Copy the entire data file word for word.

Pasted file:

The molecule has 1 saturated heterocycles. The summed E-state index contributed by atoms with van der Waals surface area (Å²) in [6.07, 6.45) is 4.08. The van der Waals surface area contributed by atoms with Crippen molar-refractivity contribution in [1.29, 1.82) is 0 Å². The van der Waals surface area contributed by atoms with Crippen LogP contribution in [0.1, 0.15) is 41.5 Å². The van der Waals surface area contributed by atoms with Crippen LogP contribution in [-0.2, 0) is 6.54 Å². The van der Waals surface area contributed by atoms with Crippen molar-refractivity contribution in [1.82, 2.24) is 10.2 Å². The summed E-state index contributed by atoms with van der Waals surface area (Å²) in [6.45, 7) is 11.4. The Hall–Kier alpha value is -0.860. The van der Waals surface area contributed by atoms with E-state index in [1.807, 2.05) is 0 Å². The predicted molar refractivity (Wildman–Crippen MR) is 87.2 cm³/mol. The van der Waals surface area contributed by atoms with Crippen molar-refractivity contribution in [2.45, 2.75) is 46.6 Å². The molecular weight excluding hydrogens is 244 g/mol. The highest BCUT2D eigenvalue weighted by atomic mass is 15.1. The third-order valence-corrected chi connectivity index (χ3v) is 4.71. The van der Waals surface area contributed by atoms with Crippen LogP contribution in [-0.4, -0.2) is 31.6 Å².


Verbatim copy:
The molecule has 1 saturated heterocycles. The summed E-state index contributed by atoms with van der Waals surface area (Å²) in [6.07, 6.45) is 4.08. The van der Waals surface area contributed by atoms with Crippen molar-refractivity contribution in [1.29, 1.82) is 0 Å². The van der Waals surface area contributed by atoms with Crippen LogP contribution in [0.1, 0.15) is 41.5 Å². The van der Waals surface area contributed by atoms with Crippen LogP contribution in [-0.2, 0) is 6.54 Å². The van der Waals surface area contributed by atoms with Crippen molar-refractivity contribution in [1.82, 2.24) is 10.2 Å². The summed E-state index contributed by atoms with van der Waals surface area (Å²) in [6.45, 7) is 11.4. The Hall–Kier alpha value is -0.860. The van der Waals surface area contributed by atoms with E-state index in [1.807, 2.05) is 0 Å². The predicted molar refractivity (Wildman–Crippen MR) is 87.2 cm³/mol. The van der Waals surface area contributed by atoms with Crippen molar-refractivity contribution in [2.45, 2.75) is 46.6 Å². The molecular weight excluding hydrogens is 244 g/mol. The highest BCUT2D eigenvalue weighted by atomic mass is 15.1. The third-order valence-corrected chi connectivity index (χ3v) is 4.71. The van der Waals surface area contributed by atoms with Crippen LogP contribution in [-0.4, -0.2) is 31.6 Å².